But we can’t escape it forever. We will eventually realize and accept the fact that our various identities ; our numerous fictitious entities that we desperately try to defend and justify, are meaningless and useless when we are facing our final days.

It bothers us when things end because  we don’t like to admit our mortality.  We feel  sad  when a vacation ends … We feel disappointed  when our favorite sport team loses.  We often experience sadness when a loved one moves away or decides not to be our friend anymore.  We rather want  the pleasurable experience to go on.  It is like going to the theatre and enjoying a movie even if it’s fictitious, and we don’t want the movie to end because that would mean exiting  the theatre and facing reality again.  We rather stay inside and continue to enjoy the fictitious movie. We prefer  to pretend to be immortal and prevent having to face the reality of our existence.

We prefer to stay inside the “womb” which keeps us warm and comfortable.

But the closer we get to our inevitable death, the more meaningless all the fictitious fabricated identities become.  And the more we are forced to accept our true identities.

Going back to the “bubbles” above our heads, which represents our thoughts, can illustrate how we live our lives. We mostly live inside our heads.  Inside our thoughts and perceptions. We rarely get out of our thoughts and face reality.  We don’t usually live in the present moment.

But we need to, if we want to live this life more fully.

And the question remains : what is outside of our heads? What is this so called “reality”? What would we be facing when we live in the present moment ?

Peace.  Serenity.   Freedom.  Acceptance.

I will continue on this topic at a later post .

Some drawings to share….

Just wanted to share some of the drawings I have done on my new journal.  Each drawing has a message for the reader.  I will share more as I complete others.  Feel free to critique and comment.

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This one represents the struggle I have experienced between the traditional, religious and rigid way of thinking, versus the inclusive, spiritual, and free way of thinking. Notice that the right side has plenty of space, which is the emptiness I needed to grow.

 

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“Voices of Mental Illness” represents the torment that some people with this disease go through.

 

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This is my first work on the journal. It speaks for itself.

 

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This is the latest drawing on the journal. I started with simply the face…. then I decided to add the figure on the left.

 

Walking Zombies

Walking zombies.  We are walking zombies.  We walk around, with our heads down, or looking straight ahead, not paying attention, or trying not to pay attention to anybody else.  We pass each other, don’t say much…. because that is the polite thing to do.  If we say “Hi” or “Good morning” , that would be the maximum that is allowed.  If we say more, we have exceeded the comfort zone, and our stress level goes up.  I stand in the elevator, don’t say a word.  I stand in line at the store, don’t look at anybody. It is preferred you look at nobody.  If I look at anybody, it is considered rude, unless I ask for something. I walk down the hall, don’t stop to talk to anybody.  I walk in the park, don’t start conversation with a stranger, because it is not polite.  We don’t communicate, unless we need something, unless it is a necessity.  If we talk too much, we are annoying.  If we act friendly, we are intruding. We prefer to talk on the cell phone, or listen to Itunes, rather than talk to a real person in front of us. Unless we know someone, need something, or are in an emergency, we don’t talk to each other.  Because it is polite.  It is expected.  It is also ridiculous.  We don’t treat each other as humans.  So we walk around like we don’t see each other.  Like we are alone in this world.  We are walking zombies.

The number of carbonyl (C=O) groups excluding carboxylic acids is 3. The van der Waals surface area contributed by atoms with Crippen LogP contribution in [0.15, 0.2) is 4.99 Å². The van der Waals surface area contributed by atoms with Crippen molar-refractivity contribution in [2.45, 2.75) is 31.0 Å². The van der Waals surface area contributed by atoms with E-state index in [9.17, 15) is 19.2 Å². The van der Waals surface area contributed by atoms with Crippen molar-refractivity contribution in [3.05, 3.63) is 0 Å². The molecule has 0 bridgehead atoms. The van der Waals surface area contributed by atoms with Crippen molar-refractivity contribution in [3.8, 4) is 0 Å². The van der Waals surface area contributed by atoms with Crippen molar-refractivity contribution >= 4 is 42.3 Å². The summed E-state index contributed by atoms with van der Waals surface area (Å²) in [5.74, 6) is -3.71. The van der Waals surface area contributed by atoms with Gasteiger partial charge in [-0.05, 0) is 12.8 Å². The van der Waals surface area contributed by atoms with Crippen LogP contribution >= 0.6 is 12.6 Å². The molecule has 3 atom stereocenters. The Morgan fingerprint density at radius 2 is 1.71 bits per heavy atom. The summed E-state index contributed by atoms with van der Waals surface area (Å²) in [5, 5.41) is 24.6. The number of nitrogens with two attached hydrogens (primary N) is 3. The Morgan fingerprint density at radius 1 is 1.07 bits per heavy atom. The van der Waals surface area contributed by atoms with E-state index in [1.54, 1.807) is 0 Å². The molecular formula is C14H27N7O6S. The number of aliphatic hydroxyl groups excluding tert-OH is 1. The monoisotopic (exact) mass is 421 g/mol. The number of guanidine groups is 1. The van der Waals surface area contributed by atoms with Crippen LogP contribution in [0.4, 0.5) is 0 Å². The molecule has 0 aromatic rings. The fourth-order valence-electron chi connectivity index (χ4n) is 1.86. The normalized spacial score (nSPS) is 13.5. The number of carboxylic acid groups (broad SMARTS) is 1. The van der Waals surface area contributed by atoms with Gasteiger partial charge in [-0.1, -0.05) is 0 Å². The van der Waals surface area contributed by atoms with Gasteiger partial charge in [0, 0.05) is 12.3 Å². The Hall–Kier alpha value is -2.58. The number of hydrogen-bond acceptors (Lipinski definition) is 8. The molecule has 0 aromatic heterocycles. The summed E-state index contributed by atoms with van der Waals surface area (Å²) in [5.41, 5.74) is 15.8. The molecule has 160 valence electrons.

No Time to be Human

Do you have the time to sit down and talk?  I mean, really talk?  We have been trapped in this high tech world where everything is digital and virtual, including what I am using to write this post.  We don’t have time to see each other and treat each other as human beings.  We rather send texts, emails, write on blogs, call, and chat, but God forbid we ever want to “talk” for real.  I drive down the road and see people on cell phones, not paying attention to the road.  I see others sending each other texts while on the same room.  I see people playing video games instead of playing some real physical sport.  I see people sending each other emails because of the distance, instead of traveling to have a face to face conversation.  Many people perceive this high tech generation as a plus, a better way to live, because it expedites our communication, without having to travel.  It is also perceived as a way to intervene in emergencies and crisis when all it takes is a push of a button and help is on the way.  Yeah, this sounds good, but not to me.  Maybe I was born in the wrong time.  I might be a hypocrite by using this blog and communicating this to you, and I can accept that.  But in overall, how much time do we have to spend on computers, cell phones, and iphones instead of with each other?  We are losing ourselves.  We are becoming a generation of zombies.  We don’t live in the present anymore, but some other time.  We don’t live here anymore, but elsewhere.  The here and now has become obsolete with all of these gadgets.  Are we escaping each other, or getting closer to each other?  I believe we are becoming more isolated and less human.  We don’t appreciate real human communication.